Great American Outpost

Great American Outpost

Dreamers, Mavericks, and the Making of an Oil Frontier

The story of a twenty-first century American frontier–where the free market reigns supreme as profiteers rush to develop a massive new oilfield.

The word was that you could earn $17,000 a month in the Bakken Oilfield of North Dakota. So they flooded in: the profiteers, deadbeats, ex-cons, dreamers, and doers. And so too did Maya Rao, a journalist who embedded herself in the surreal new American frontier.

With an eye for the dark, humorous, and absurd, Rao set out in steel-toed boots to chronicle the largest oil boom since the 1968 discovery of oil in Prudhoe Bay, Alaska. Businessmen turned up to restart their careers after bankruptcy or fraud allegations from the financial crisis. An ex-con found his niche as a YouTube celebrity exposing the underside of oilfield life. A high-rolling Englishman blew investors’ money on $400 shots of cognac as authorities started to catch on that his housing developments were part of a worldwide Ponzi scheme.

Part Barbara Ehrenreich, part Upton Sinclair, this is an on-the-ground narrative of capitalism and industrialization as a rural, insular community transformed into a colony of outsiders hustling for profit-a sobering exploration of twenty-first century America that reads like a frontier novel.

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Genre: Nonfiction / History / United States / State & Local / Midwest (ia, Il, In, Ks, Mi, Mn, Mo, Nd, Ne, Oh, Sd, Wi)

On Sale: April 24th 2018

Price: $17.99

Page Count: 336

ISBN-13: 9781610396479

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Praise

"An important addition to the literature of the U.S. shale revolution-too often underestimated and misunderstood-Great American Outpost reminds us that the revolution is not just a story of frack fluid and oil production but a story of the human experience. Through Didionesque scenes of the North Dakota boom, Maya Rao evokes America in extremis with glimpses of lives and decisions that are sometimes frightening, sometimes inspiring, and sometimes just nuts." --Gary Sernovitz, author of The Green and the Black: The Complete Story of the Shale Revolution, the Fight over Fracking, and the Future of Energy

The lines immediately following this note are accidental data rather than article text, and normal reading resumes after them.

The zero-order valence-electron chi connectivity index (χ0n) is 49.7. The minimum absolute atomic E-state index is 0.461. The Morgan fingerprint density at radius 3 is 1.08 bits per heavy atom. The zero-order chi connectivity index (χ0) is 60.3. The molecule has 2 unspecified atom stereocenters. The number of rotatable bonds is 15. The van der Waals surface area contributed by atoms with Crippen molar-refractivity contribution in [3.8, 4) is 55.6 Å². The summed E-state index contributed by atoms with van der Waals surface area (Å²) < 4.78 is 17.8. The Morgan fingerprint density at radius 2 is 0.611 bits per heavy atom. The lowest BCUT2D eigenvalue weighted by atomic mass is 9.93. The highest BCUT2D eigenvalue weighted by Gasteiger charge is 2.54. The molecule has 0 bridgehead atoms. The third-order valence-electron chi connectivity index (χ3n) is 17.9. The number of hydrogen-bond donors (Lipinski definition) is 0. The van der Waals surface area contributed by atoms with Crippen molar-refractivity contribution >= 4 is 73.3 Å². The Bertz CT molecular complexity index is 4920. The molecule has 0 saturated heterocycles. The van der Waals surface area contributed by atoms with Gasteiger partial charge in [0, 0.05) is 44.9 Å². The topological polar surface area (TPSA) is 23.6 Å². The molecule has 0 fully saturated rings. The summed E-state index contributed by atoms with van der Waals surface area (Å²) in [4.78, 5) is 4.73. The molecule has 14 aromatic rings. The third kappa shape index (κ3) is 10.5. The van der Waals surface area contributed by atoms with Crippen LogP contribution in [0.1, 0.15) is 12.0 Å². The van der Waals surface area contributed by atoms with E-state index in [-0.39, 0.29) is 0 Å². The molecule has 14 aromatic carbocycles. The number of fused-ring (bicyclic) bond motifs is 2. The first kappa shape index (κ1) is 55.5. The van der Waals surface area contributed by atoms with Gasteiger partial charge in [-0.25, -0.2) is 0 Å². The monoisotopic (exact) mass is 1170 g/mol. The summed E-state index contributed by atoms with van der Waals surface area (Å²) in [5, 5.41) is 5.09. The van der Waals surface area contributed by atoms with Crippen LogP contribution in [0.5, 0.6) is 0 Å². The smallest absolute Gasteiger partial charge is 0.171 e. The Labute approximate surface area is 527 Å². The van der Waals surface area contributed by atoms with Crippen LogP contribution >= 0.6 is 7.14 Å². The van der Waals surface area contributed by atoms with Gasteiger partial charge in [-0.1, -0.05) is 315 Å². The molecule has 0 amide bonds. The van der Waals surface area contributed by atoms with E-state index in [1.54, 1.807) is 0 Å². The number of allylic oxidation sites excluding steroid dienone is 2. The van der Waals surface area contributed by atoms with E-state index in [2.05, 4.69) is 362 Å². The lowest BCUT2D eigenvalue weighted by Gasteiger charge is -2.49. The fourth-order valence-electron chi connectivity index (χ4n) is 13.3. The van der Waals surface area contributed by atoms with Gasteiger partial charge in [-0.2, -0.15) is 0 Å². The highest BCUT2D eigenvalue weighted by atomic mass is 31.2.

"From the upper reaches of North Dakota, Maya Rao extracts a potent metaphor for modern American capitalism. Her bracing dispatch from the Bakken reveals the toll of fracking on everything it touches - from the soil of the Great Plains, to the precarious lives of roughnecks, to the remote communities that became boomtowns full of hustlers, dreamers and opportunists. Keenly observed and vividly told, Great American Outpost also has an undercurrent of anxiety that seeps from abandoned oilfields into the larger landscape of our culture, in the form of a question few dare to ask: What remains when the profiteers move on?" --Jessica Bruder, author of Nomadland: Surviving America in the Twenty-First Century America


"I'm grateful for this stunning work of immersive reportage. Maya Rao tells us a tale from ground zero for modern American capitalism: the North Dakota oil rush, from boom to bust. It's a remarkable book for right now, mixing compelling portraits with smart, big picture analysis. Rao shows us stories that visiting reporters would likely miss, and the result is a rich, nuanced book that's a crucial guide to understanding twenty-first century America." --Tracie McMillan, author of The American Way of Eating: Undercover at Walmart, Applebee's, Farm Fields and the Dinner Table

"With oil at $100 a barrel, greed in North Dakota was manifest and the characters were right out of the Gold Rush, from some of the craziest get rich crooks to the recently paroled who could make $90,000 a year hurling big trucks down two-lane roads. Maya Rao's description of one of America's biggest rushes of sheer greed ranks right up there with the great books of the California Gold Rush of 1849 ...This is one of the best books in America about working men and women -- and life in the oilfields when the lid blows off." --Humpy Wheeler, retired NASCAR promoter and former president of Charlotte Motor Speedway

"Maya Rao didn't just write about the boomtown life, she lived it capturing the hope and despair of a nation of citizens looking for a break. A gimlet-eyed look at the oil, dust, and, most importantly, the people living on our country's last frontier. This is essential reading for anyone interested in how the American Dream or the American Nightmare can be made and lost in the blink of a two-week pay period." --Stephen Rodrick, contributing editor to Rolling Stone